"IF you’re sick you go to the doctor, if you’re hungry you go to Twist," says Oliver Williams, the founder of Twist soup kitchen in Galway City. His charity kitchen and its regulars is the subject of Róisín O’Hara’s arresting short film, Feeding the Hungry.
Armed with only her camera, O’Hara, a former RTE video journalist, interviewed some of the kitchen’s regulars. Their stories were all depressingly familiar – people who lost their jobs and homes when the Celtic Tiger went belly up and people who were on the margins of society.
“I wanted to do an intimate journal of stories of people who found themselves by the wayside – for whatever reason,” says O’Hara. “In my experience, people want to tell their stories but a lot of the time they think that nobody wants to listen. I found that because it was just me on with my camera, they were more inclined to do that.”
The interviews make for stark viewing. With Twist catering for up to 100 people a day, O’Hara was surprised at the cross section of people availing of its resources.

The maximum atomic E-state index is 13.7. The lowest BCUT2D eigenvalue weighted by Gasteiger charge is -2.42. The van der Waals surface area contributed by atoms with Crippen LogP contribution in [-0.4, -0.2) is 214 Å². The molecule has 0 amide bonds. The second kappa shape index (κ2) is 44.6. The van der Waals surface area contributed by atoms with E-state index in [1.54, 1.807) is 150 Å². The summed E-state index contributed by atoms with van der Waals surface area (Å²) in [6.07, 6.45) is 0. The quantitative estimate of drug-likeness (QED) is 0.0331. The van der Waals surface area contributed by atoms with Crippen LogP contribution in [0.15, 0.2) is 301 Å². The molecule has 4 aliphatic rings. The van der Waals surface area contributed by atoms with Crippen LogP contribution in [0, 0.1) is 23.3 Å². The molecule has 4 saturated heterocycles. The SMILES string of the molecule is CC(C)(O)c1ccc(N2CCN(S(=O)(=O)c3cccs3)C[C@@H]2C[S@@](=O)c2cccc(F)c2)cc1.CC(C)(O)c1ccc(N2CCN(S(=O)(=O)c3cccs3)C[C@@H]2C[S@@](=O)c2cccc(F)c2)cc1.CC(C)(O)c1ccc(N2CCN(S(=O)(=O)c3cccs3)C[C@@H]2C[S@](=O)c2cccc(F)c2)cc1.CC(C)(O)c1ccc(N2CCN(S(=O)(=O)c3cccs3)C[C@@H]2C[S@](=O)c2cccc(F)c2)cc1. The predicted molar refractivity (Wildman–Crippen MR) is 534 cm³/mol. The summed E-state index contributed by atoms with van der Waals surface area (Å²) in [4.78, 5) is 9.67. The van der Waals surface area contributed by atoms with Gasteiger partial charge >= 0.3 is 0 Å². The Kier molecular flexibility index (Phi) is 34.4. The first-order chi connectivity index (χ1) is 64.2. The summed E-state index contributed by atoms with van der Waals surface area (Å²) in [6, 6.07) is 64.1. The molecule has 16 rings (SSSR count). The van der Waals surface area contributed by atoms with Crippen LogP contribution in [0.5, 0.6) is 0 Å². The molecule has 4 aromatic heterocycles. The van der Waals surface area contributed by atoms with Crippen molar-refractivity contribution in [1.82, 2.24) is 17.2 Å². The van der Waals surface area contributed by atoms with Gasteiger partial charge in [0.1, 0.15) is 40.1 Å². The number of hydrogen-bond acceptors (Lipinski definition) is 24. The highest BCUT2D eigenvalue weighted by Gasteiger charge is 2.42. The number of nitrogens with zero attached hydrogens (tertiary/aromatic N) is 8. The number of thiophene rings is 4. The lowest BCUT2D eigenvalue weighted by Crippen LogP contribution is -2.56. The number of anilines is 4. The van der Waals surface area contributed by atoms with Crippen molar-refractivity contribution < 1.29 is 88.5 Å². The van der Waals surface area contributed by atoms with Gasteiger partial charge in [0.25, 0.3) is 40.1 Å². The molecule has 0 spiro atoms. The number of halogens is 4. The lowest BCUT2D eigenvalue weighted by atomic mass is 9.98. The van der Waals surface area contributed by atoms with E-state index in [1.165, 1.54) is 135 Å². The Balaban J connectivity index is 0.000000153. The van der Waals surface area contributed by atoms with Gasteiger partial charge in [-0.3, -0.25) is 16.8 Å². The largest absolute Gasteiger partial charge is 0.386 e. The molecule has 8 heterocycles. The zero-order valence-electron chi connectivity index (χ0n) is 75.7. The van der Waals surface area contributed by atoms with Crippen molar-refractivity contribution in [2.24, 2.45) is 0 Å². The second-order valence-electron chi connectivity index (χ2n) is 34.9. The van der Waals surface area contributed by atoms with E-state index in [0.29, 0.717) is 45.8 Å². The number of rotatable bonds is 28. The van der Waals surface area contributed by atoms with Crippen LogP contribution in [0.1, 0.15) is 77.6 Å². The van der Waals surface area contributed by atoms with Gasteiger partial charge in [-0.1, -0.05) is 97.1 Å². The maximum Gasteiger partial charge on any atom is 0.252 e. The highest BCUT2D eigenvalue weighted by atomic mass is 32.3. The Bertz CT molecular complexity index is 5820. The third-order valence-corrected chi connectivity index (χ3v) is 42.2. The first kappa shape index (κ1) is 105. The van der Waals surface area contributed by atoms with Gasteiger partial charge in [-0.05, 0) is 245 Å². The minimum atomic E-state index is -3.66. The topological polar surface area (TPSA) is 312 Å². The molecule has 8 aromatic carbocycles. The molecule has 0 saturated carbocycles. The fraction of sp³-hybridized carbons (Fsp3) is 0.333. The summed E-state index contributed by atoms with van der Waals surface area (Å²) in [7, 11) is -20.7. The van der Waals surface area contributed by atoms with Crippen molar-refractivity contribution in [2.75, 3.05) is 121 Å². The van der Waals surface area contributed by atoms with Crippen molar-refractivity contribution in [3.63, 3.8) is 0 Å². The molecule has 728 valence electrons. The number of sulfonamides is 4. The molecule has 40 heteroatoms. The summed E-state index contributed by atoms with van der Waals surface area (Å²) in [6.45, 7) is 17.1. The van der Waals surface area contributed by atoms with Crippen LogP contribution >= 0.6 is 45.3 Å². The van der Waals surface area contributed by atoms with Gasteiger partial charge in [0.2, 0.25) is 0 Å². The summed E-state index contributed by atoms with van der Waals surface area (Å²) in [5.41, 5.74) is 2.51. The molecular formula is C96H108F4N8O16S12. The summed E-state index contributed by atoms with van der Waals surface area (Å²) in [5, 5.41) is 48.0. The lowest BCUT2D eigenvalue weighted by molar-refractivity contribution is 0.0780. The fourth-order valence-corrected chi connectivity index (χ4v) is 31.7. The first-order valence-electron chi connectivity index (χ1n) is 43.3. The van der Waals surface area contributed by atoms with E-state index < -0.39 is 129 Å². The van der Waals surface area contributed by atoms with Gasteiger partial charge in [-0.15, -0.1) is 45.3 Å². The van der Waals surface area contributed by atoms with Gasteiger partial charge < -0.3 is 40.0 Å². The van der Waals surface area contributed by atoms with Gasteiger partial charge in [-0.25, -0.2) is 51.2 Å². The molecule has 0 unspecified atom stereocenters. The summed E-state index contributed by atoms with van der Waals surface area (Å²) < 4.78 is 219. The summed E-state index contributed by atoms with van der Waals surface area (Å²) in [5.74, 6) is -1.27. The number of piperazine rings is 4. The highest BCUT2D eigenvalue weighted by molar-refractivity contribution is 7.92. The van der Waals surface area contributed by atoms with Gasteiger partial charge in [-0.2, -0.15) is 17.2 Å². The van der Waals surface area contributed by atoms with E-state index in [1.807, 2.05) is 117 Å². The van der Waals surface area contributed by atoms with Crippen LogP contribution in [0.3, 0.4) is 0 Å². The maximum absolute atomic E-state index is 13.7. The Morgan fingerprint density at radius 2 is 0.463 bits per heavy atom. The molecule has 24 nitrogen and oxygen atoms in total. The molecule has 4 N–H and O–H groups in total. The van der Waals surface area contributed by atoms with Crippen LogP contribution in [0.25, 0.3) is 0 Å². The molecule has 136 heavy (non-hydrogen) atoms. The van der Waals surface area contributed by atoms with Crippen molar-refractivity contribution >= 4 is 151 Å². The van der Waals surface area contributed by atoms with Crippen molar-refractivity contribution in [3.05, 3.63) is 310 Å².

“There was any number of people there – everyone from women with young kids to men who were in their 30s and 40s. They were the sort of people who you’d never expect to see at a facility like this. They’re the new poor – the people who just can’t afford to eat.”
The reaction to the video has been positive so far.
“I’ve only had it up a few days but there’s been a lot of interest in it. Friends have told me that they’ll get their kids to watch it. Oliver Williams doesn’t get any state funding for Twist so if it brings some awareness to his work, that’d be great. It’s shocking that he thinks every city in Ireland will need one of these kitchens.”
O’Hara plans to continue working on intimate video pieces for her website Irelandreporter.com
“I feel there is an appetite for these types of stories, which tell the stories ‘behind the news’ and put faces to the statistics.”